What Did Hitler Read? (and what did he burn?)

The Weekly Standard finally gets around to reviewing Timothy Ryback’s book “Hitler’s Private Library: The Books That Shaped His Life,” (Vintage, 2008). All in all, the review’s just fine. It gives the basic overview of what Ryback reports: basically, that Hitler was a voracious reader, if an uncritical and self-serving one.

A good portion of the 16,000 books Hitler owned–a collection currently housed in Russia and the Library of Congress–reads like a Who’s Who of early 20th century racial theorists, bunk eugenicists, and crackpot political theorists. Houston Stewart Chamberlain, Paul Lagarde, and America’s own Henry Ford were, therefore, lining his stacks.

To be fair, Hitler dabbled in literature, architecture, and what was then considered respectable history. But our reviewer, Michael McDonald, goes along with Ryback’s main point: that nearly all of the things Hitler read simply confirmed his opinions. Nary a word seemed to challenge them.

But here’s something I noticed, both in Ryback’s and other reviews, like the New York Times’ (in January, 2009). Critics keep pointing out the facile irony, that Hitler “may be better known to posterity for burning rather than cherishing books.” It’s a small point they make, admittedly. But it is seems an entirely false irony in any event. If one takes Ryback’s point seriously–that Hitler kept a horrendously dogmatic, selective, and self-serving collection of book, no matter how many–then it stands to reason that once he had the chance, he’d be just as selective with what went in his countries’ libraries too. He wasn’t against books, just certain kinds.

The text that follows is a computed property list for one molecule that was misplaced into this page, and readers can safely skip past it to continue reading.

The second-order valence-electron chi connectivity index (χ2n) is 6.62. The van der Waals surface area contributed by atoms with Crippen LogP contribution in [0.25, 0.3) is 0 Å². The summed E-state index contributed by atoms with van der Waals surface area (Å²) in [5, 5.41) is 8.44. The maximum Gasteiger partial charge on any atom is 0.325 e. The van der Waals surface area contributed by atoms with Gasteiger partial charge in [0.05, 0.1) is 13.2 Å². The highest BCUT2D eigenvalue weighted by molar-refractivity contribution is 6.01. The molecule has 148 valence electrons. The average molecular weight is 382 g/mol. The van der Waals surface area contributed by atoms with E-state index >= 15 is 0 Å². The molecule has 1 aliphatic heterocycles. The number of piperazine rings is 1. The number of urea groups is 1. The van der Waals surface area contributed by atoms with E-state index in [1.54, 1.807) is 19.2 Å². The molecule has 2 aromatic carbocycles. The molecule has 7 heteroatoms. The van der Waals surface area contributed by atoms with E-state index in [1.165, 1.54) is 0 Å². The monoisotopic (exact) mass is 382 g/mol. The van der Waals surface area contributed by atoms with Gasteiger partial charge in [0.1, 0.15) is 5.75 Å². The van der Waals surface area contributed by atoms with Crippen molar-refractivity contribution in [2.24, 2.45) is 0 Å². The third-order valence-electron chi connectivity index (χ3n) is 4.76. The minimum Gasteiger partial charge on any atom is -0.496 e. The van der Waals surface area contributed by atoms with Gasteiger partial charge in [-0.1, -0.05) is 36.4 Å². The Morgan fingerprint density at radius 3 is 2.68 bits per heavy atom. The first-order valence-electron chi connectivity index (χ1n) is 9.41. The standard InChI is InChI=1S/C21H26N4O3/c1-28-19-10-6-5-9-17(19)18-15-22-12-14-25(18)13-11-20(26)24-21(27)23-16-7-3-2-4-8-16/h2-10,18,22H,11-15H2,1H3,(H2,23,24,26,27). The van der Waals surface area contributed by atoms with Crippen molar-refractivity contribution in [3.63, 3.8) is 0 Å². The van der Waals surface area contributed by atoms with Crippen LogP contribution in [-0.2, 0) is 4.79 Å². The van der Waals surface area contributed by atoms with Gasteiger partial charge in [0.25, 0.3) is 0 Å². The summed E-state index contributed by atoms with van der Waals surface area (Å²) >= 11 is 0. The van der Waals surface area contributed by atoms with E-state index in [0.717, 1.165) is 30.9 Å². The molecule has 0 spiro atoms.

And on the last point: the books Hitler banned. I came across what seems like a reliable survey of the book-banning campaign under the Nazi regime at the University of Arizona’s library Web site. Apparently the library organized an exhibit in 2001 based on the the scholar Leonidas Hill’s book “The Nazi Attack on Un-German Literature, 1933-1945.” There’s a link to several scanned lists (and translated too!) that Nazi-approved groups made, too.

And worth noting, a list published by in 1935 by Die Bucherei, the official Nazi journal for lending libraries:

No “literature of Marxism, Communism and Bolshevism,”
No “Pacifist literature,”
No “Literature with liberal, democratic tendencies and attitudes, and writing supporting the Weimar Republic.”
No “historical writings whose purpose is to denigrate the origin, the spirit and the culture of the German Volk, or to dissolve the racial and structural order of the Volk, or that denies the force and importance of leading historical figures in favor of egalitarianism and the masses, and which seeks to drag them through the mud (Emil Ludwig).”
No “Books that advocate ‘art’ which is decadent, bloodless, or purely constructivist.”
And No “Literature by Jewish authors, regardless of the field”

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